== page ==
“Biking and flipping in the snow was a first for us,” says photographer Tyler Roemer of this image he took of mountain biker and good friend Carson Storch pulling a backflip off a snowy jump in Redmond, Oregon. “The tread and rims of Carson’s bike became filled with ice and snow, making it extra slick and precarious,” he says.

“Biking in the snow is typically left to people that ‘fat bike’ and keep their wheels on the ground,” Roemer says. “But Carson is on a slope-style bike here, which is made to jump solely on dirt, not in the snow.”
The picture was caught on Storch’s first attempt on the icy run ouy after practicing a couple of straight air warm-ups. A lot of snow had fallen the week prior, so the team had just a small window of good weather that day.
“Due to the cold temperatures, the snow was light enough for Carson to shovel the jumps off with ease,” Roemer says. “The cold weather also made the dirt jumps like concrete, completely freezing all the moisture within the jump. There was a layer of ice on the surface of the jump and the landing that made the run out dangerous and out of control.”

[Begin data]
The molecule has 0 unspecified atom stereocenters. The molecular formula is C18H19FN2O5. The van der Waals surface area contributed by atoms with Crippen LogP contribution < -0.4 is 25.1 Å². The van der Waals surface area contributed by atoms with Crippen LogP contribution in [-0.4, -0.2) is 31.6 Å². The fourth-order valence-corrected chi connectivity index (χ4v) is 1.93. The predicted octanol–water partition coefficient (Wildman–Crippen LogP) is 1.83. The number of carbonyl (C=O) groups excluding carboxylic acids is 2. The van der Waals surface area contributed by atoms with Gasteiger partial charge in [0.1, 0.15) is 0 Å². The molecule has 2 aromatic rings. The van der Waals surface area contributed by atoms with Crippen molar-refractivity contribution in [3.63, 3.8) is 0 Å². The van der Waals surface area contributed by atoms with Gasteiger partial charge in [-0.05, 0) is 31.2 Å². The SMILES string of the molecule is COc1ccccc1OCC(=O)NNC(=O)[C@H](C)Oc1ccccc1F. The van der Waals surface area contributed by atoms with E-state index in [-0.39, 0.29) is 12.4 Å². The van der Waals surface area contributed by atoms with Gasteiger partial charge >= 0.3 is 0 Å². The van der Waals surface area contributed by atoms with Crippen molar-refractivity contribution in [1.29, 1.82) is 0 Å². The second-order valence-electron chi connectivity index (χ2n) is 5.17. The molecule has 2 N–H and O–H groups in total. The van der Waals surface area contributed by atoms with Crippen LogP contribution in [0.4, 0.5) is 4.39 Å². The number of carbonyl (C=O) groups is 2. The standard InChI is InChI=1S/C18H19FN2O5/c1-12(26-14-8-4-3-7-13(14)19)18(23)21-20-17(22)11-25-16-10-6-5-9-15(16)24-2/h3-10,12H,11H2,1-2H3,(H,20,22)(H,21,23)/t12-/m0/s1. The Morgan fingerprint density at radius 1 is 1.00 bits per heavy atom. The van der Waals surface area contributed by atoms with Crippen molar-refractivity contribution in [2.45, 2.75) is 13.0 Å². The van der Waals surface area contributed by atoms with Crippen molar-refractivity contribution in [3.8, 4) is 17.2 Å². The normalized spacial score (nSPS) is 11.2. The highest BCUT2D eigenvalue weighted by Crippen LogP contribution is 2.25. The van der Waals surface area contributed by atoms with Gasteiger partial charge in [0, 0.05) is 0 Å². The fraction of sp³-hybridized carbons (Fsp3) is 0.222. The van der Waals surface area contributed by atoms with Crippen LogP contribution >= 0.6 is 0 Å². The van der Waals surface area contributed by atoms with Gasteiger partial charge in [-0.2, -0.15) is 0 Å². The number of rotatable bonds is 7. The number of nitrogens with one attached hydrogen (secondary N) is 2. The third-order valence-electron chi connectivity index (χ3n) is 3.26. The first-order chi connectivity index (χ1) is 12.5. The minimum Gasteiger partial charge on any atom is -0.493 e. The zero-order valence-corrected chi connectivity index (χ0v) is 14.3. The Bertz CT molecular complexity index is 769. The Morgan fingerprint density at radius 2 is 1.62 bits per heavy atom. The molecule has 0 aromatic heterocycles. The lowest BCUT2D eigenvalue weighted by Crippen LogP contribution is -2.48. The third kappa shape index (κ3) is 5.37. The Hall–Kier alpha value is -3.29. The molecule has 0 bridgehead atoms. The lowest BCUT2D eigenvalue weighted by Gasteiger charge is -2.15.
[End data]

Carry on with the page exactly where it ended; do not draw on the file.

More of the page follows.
Getting ready

“With most action photography, I feel that I only have a couple chances to make the photo work to tell the story,” says photographer Tyler Roemer, who took this mid-winter photo of kayaker Christie G. Eastman preparing to paddle off Celestial Falls on the White River in Oregon.

“With the roaring of the water, communication between Christie, the other boaters, and me was down to nothing. To get in position, I perched on a ledge that was directly across from the falls’ line of sight. Access was easy for me, but more challenging for the kayakers,” Roemer says.
Eastman, meanwhile, was warming up in the pool above the falls and lining up her kayak with the spout of the waterfall to ensure a clean plunge. “It can be difficult to see from upstream,” she says.
Eastman was able to execute the icy maneuver, but the drop-off by another member of Roemer’s team didn’t go as planned.
That boater “misread the water slightly, which sent him into an over-rotation and an improper landing. He injured his arm, and he had to eject out of his boat to swim to the safety of the shore,” Roemer says.
Despite the small setback, Roemer calls the trip a success. “I love being witness to scenes that unfold in front of the lens like this, especially when everyone walks away with a smile on their face.”